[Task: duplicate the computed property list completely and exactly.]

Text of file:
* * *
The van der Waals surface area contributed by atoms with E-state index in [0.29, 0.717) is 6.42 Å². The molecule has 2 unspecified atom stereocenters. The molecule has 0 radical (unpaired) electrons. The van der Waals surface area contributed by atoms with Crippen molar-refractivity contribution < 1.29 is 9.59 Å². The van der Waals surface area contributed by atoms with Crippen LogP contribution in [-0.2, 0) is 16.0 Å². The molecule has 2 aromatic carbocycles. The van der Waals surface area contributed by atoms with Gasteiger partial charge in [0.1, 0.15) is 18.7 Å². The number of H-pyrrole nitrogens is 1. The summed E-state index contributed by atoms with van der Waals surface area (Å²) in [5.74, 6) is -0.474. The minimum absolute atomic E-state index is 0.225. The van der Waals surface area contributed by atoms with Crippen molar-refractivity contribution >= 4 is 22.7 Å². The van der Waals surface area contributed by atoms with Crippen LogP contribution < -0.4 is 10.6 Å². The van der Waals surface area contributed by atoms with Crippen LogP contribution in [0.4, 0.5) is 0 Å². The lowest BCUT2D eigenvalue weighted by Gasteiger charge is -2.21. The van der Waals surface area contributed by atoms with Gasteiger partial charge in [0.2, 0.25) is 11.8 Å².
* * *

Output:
The van der Waals surface area contributed by atoms with E-state index in [0.29, 0.717) is 6.42 Å². The molecule has 2 unspecified atom stereocenters. The molecule has 0 radical (unpaired) electrons. The van der Waals surface area contributed by atoms with Crippen molar-refractivity contribution < 1.29 is 9.59 Å². The van der Waals surface area contributed by atoms with Crippen LogP contribution in [-0.2, 0) is 16.0 Å². The molecule has 2 aromatic carbocycles. The van der Waals surface area contributed by atoms with Gasteiger partial charge in [0.1, 0.15) is 18.7 Å². The number of H-pyrrole nitrogens is 1. The summed E-state index contributed by atoms with van der Waals surface area (Å²) in [5.74, 6) is -0.474. The minimum absolute atomic E-state index is 0.225. The van der Waals surface area contributed by atoms with Crippen molar-refractivity contribution >= 4 is 22.7 Å². The van der Waals surface area contributed by atoms with Crippen LogP contribution < -0.4 is 10.6 Å². The van der Waals surface area contributed by atoms with Crippen LogP contribution in [0.4, 0.5) is 0 Å². The lowest BCUT2D eigenvalue weighted by Gasteiger charge is -2.21. The van der Waals surface area contributed by atoms with Gasteiger partial charge in [0.2, 0.25) is 11.8 Å².